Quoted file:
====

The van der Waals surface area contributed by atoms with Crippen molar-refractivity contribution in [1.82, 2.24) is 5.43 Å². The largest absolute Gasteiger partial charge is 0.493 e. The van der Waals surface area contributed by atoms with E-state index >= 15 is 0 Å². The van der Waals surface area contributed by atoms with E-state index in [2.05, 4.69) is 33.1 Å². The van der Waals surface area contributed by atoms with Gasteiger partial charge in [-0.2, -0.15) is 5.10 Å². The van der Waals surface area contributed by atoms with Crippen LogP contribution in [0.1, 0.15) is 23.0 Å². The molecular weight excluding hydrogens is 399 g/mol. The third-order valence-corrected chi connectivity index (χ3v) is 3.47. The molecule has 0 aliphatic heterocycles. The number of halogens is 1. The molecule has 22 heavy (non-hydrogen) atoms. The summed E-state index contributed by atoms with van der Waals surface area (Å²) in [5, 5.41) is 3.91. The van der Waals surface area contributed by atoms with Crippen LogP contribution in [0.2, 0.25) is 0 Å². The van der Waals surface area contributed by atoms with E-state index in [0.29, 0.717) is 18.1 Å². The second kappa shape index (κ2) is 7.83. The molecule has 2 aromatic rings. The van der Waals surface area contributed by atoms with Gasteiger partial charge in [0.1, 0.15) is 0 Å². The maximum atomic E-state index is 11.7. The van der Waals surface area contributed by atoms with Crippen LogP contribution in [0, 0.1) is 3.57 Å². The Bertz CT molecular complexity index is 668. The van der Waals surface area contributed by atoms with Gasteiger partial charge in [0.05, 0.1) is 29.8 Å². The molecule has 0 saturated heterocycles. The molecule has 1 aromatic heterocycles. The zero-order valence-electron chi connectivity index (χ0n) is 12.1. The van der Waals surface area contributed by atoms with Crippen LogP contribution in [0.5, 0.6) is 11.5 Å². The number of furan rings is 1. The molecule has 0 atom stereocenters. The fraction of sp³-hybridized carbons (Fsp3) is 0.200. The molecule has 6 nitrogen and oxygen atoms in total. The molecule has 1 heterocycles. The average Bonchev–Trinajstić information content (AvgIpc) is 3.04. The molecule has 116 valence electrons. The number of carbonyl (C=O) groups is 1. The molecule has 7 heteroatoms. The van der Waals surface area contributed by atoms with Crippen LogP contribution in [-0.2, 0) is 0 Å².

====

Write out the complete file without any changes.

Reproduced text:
The van der Waals surface area contributed by atoms with Crippen molar-refractivity contribution in [1.82, 2.24) is 5.43 Å². The largest absolute Gasteiger partial charge is 0.493 e. The van der Waals surface area contributed by atoms with E-state index >= 15 is 0 Å². The van der Waals surface area contributed by atoms with E-state index in [2.05, 4.69) is 33.1 Å². The van der Waals surface area contributed by atoms with Gasteiger partial charge in [-0.2, -0.15) is 5.10 Å². The van der Waals surface area contributed by atoms with Crippen LogP contribution in [0.1, 0.15) is 23.0 Å². The molecular weight excluding hydrogens is 399 g/mol. The third-order valence-corrected chi connectivity index (χ3v) is 3.47. The molecule has 0 aliphatic heterocycles. The number of halogens is 1. The molecule has 22 heavy (non-hydrogen) atoms. The summed E-state index contributed by atoms with van der Waals surface area (Å²) in [5, 5.41) is 3.91. The van der Waals surface area contributed by atoms with Crippen LogP contribution in [0.2, 0.25) is 0 Å². The van der Waals surface area contributed by atoms with E-state index in [0.29, 0.717) is 18.1 Å². The second kappa shape index (κ2) is 7.83. The molecule has 2 aromatic rings. The van der Waals surface area contributed by atoms with Gasteiger partial charge in [0.1, 0.15) is 0 Å². The maximum atomic E-state index is 11.7. The van der Waals surface area contributed by atoms with Crippen LogP contribution in [0, 0.1) is 3.57 Å². The Bertz CT molecular complexity index is 668. The van der Waals surface area contributed by atoms with Gasteiger partial charge in [0.05, 0.1) is 29.8 Å². The molecule has 0 saturated heterocycles. The molecule has 1 aromatic heterocycles. The zero-order valence-electron chi connectivity index (χ0n) is 12.1. The van der Waals surface area contributed by atoms with Crippen LogP contribution in [0.5, 0.6) is 11.5 Å². The number of furan rings is 1. The molecule has 0 atom stereocenters. The fraction of sp³-hybridized carbons (Fsp3) is 0.200. The molecule has 6 nitrogen and oxygen atoms in total. The molecule has 1 heterocycles. The average Bonchev–Trinajstić information content (AvgIpc) is 3.04. The molecule has 116 valence electrons. The number of carbonyl (C=O) groups is 1. The molecule has 7 heteroatoms. The van der Waals surface area contributed by atoms with Crippen LogP contribution in [-0.2, 0) is 0 Å².